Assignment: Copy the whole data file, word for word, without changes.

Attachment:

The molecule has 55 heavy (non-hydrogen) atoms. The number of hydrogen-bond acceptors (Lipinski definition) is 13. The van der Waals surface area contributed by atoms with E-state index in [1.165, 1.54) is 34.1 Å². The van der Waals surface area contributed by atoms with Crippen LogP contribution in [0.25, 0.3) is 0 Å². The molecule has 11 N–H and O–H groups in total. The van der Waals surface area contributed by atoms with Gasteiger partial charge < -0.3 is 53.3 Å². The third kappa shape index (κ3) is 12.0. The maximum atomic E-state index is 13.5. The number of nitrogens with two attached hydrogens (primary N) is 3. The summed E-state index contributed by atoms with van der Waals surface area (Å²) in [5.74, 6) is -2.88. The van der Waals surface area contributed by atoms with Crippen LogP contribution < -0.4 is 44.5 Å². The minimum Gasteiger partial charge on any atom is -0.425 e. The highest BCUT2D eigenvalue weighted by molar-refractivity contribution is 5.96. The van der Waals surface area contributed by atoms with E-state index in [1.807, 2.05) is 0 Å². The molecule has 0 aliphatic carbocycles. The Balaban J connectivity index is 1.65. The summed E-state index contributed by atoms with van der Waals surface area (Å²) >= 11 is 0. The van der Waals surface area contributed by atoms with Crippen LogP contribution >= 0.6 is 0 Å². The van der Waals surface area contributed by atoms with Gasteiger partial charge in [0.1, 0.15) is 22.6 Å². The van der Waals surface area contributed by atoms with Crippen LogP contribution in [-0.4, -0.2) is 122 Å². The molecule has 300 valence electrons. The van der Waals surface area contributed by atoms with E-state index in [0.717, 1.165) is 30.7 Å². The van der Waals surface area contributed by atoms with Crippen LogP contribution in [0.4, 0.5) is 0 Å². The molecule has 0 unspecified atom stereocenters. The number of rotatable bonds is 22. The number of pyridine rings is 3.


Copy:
The molecule has 55 heavy (non-hydrogen) atoms. The number of hydrogen-bond acceptors (Lipinski definition) is 13. The van der Waals surface area contributed by atoms with E-state index in [1.165, 1.54) is 34.1 Å². The van der Waals surface area contributed by atoms with Crippen LogP contribution in [0.25, 0.3) is 0 Å². The molecule has 11 N–H and O–H groups in total. The van der Waals surface area contributed by atoms with Gasteiger partial charge < -0.3 is 53.3 Å². The third kappa shape index (κ3) is 12.0. The maximum atomic E-state index is 13.5. The number of nitrogens with two attached hydrogens (primary N) is 3. The summed E-state index contributed by atoms with van der Waals surface area (Å²) in [5.74, 6) is -2.88. The van der Waals surface area contributed by atoms with Crippen LogP contribution < -0.4 is 44.5 Å². The minimum Gasteiger partial charge on any atom is -0.425 e. The highest BCUT2D eigenvalue weighted by molar-refractivity contribution is 5.96. The van der Waals surface area contributed by atoms with E-state index in [1.807, 2.05) is 0 Å². The molecule has 0 aliphatic carbocycles. The Balaban J connectivity index is 1.65. The summed E-state index contributed by atoms with van der Waals surface area (Å²) >= 11 is 0. The van der Waals surface area contributed by atoms with Crippen LogP contribution >= 0.6 is 0 Å². The van der Waals surface area contributed by atoms with Gasteiger partial charge in [0.1, 0.15) is 22.6 Å². The van der Waals surface area contributed by atoms with Crippen LogP contribution in [-0.4, -0.2) is 122 Å². The molecule has 300 valence electrons. The van der Waals surface area contributed by atoms with E-state index in [0.717, 1.165) is 30.7 Å². The van der Waals surface area contributed by atoms with Crippen LogP contribution in [0.4, 0.5) is 0 Å². The molecule has 0 unspecified atom stereocenters. The number of rotatable bonds is 22. The number of pyridine rings is 3.